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Tutoring in TEAMS First Class

Page history last edited by Robert W. Maloy 1 month ago

 

"What any person in the world can learn,

almost all persons can learn if provided with appropriate prior and current conditions of learning.”

Benjamin Bloom (Developing Talent in Young People, 1985)

 

 

Impacts of Tutoring


Who is a learner?
Who is a teacher? 
Who is a mentor?
How do these roles affect learning?

 

Reviewing more than 40 years of research, Benjamin Bloom asserted that “the middle 95% of school students become very similar in terms of their measured achievement, learning ability, rate of learning, and motivation for further learning when provided with favorable learning conditions.”

 

His conclusion is that great achievements are not the result of native genius but a “long and intensive process of encouragement, nurturance (affectionate care and attention), education, and training.”

 

Tutored Students Score Better

 

 

 

Importance of Staying in School

  • $83,417: Average earnings of full-time, year-round workers age 18 and older with a bachelor's degree or higher. 
  • $72,896Workers whose highest degree was a bachelor's had mean earnings of $72,896.
  • $42,094Mean earnings for full-time, year-round workers with a high school diploma (includes GED certificate).
  • $31,288: Average earning for workers with less than a ninth grade education. 

 




external image US_Navy_071022-N-6538W-023_Machinist%27s_Mate_3rd_Class_Joseph_Herrera%2C_tutors_1st_graders_at_West_Hills_Elementary_School.jpg

What is Tutoring?


Who is a teacher? 

Who is a tutor? 

Who is learning? 

Are the two roles similar or different?



Tutoring Code of Ethics from Association for the Tutoring Profession




Tutoring is a multi-faceted activity that simultaneously supports students' desires and their learning.

Tutors create favorable learning conditions by providing encouragement, nurturance and strategies for learning. This occurs by

o not giving answersbut demonstrating multiple strategies that students can use to investigate or solve something.

not writing a paperbut coaching kids by talking and writing with them throughout all parts of the writing process.

not reading an assignment to answer questionsbut reading together to comprehend and to enjoy the learning.



From Tutoring Matters: Everything You Wanted to Know about How to Tutor by Jerome Rabow, Tiffani Chin, and Nima Fahimian (Temple University Press, 1999),

the authors note that most tutors have a series of normal fears and anxieties when entering schools:

o Will the students like me?
o Will I like the students?
o Will I be able to fit in with and understand students who are different?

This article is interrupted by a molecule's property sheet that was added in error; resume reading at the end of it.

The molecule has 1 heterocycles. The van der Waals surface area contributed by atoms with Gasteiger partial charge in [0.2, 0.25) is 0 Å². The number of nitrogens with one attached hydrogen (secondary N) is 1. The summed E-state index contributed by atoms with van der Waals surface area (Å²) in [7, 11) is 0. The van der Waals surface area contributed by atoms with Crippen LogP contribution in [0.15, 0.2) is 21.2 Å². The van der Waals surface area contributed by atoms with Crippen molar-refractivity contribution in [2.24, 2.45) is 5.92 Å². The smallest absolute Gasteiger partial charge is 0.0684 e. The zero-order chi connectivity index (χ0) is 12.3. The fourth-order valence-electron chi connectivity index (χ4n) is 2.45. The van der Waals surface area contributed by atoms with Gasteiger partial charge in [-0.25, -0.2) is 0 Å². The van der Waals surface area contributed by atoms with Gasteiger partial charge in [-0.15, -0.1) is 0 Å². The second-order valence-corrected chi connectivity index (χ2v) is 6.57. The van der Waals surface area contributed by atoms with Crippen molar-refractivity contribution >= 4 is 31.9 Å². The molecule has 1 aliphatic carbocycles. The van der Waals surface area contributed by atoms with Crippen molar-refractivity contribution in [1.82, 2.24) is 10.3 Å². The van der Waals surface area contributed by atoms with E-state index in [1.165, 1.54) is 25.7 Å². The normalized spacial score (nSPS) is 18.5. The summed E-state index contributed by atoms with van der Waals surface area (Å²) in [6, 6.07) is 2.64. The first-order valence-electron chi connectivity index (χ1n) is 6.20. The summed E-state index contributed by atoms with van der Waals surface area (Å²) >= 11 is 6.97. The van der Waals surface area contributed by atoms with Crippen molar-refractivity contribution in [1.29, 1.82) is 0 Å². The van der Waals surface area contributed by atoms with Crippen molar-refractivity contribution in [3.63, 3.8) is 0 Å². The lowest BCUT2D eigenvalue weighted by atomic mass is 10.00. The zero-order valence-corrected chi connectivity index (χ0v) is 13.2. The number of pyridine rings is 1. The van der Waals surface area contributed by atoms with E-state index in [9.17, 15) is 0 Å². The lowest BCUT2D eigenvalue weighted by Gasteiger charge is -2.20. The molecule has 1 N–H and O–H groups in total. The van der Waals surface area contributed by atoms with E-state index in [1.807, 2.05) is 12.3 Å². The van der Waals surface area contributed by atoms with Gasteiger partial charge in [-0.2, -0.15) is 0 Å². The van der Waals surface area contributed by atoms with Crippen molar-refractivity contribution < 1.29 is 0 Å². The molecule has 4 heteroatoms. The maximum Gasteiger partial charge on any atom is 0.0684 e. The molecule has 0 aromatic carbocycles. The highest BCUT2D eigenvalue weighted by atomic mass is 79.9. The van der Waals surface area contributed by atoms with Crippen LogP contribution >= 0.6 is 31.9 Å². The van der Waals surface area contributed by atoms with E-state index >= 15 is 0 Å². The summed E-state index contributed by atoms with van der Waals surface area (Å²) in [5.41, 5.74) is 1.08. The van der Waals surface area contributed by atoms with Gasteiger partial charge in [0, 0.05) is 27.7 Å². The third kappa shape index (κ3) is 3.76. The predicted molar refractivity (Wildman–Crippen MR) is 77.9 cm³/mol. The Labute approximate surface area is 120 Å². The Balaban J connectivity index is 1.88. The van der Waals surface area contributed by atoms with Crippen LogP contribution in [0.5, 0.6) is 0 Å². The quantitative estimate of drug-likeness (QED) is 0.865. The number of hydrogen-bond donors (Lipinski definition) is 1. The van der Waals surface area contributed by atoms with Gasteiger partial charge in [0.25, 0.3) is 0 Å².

o Will I be able to teach the students?
o Will I succeed?

In response to these anxieties, Rabow, Chin, and Fahimian propose that tutors adopt a specific set of attitudes and behaviors that build a foundation for successful tutoring: giving up expectations, displaying enthusiasm and interest, and feeling empathy.

Be engaging, patient, and observant.

Describe what you see as a learner's strengths and efforts that help learning: "Yay! You did it!" You know how to do that! 

 

Ask questions: "How do you feel now that you learned that?" "How did you get that idea?"

 

Engage in conversations: " Some learning is quick, other learning takes time and all learning has mistakes. That's how we learn!"

 

Interact with students on an equal level, learning together: "Wow! You just made me think of something I had never thought before."

 

 Remember that everyone wants to appear and to feel smart in front of others: "We are all smart. Learning takes time and I like to learn with help from others."

 

Interpersonal skills and strategies that build comfortable relationships include:

o Establishing rapport
o Building trust
o Motivating students' interest
o Sharing each other’s cultures
o Being a role model by discussing your ways of learning and mistakes that helped you learn
o Appreciating cultural differences
o Anticipating, understanding and coping pleasantly with students' frustrations.

TEAMS tutors coach students by responding to needs, concerns, and backgrounds of children and adolescents in these ways:
o Completing homework assignments
o Understanding directions
o Increasing self-confidence
o Working independently
o Thinking critically
o Identifying key ideas
o Expressing themselves confidently in class
o Building English vocabulary for ELL students and for English speakers



 Tutoring = Researching Learning


What has tutoring helped you to learn or do?

 
Who receives tutoringWhy?

 
Who do you think benefits from tutoringHow?

 
What will exceptional tutoring accomplishWhen?

 
How is tutoring similar to and different from teachingWho is helped? What occurs next?


 

  


Five Standards of Effective Pedagogy, Teaching Tolerance

 

National Girls Collaborative Project

 

Stack'em Up, An Introduction to Engineering

 

Cup Stacking Team Building Activity

 

 

 

Yo-Yos

First U.S. Yo-Yo Patent, 1866

 

First U.S. Yo-Yo Patent, 1866

 

 

 

June 6 is National YoYo Day

 

 

7 Cool Things You Didn't Know about YoYos

 

 

History of the YoYo from Time Magazine's All-Time 100 Greatest Toys

 


About Chinese Yo-Yo from Harvard University YoYo Club

 


Yo-Yo History on YouTube


Duncan Toys 'The Original World #1 YoYos'

 

Pedro Flores Yo-yo Circ. 1928-1929

 

  Biography of Pedro Flores, Father of the YoYo

 

  The first U.S. patent for a yo-yo like toy was issued in 1866, but it was not until 1928, that a Filipino immigrant named Pedro Flores popularized the toy.

 

   While working as a porter in a Santa Monica, California hotel, he demonstrated various yo-yo tricks to the guests.

 

   Flores made a key innovation in the yo-yo. Instead of tying a knot around the axel, he used a loop, which allowed the yo-yo to sleep or spin and to perform other tricks.

 

  Flores’s demonstrations proved so popular that he opened the Yo-yo Manufacturing Company in Santa Barbara.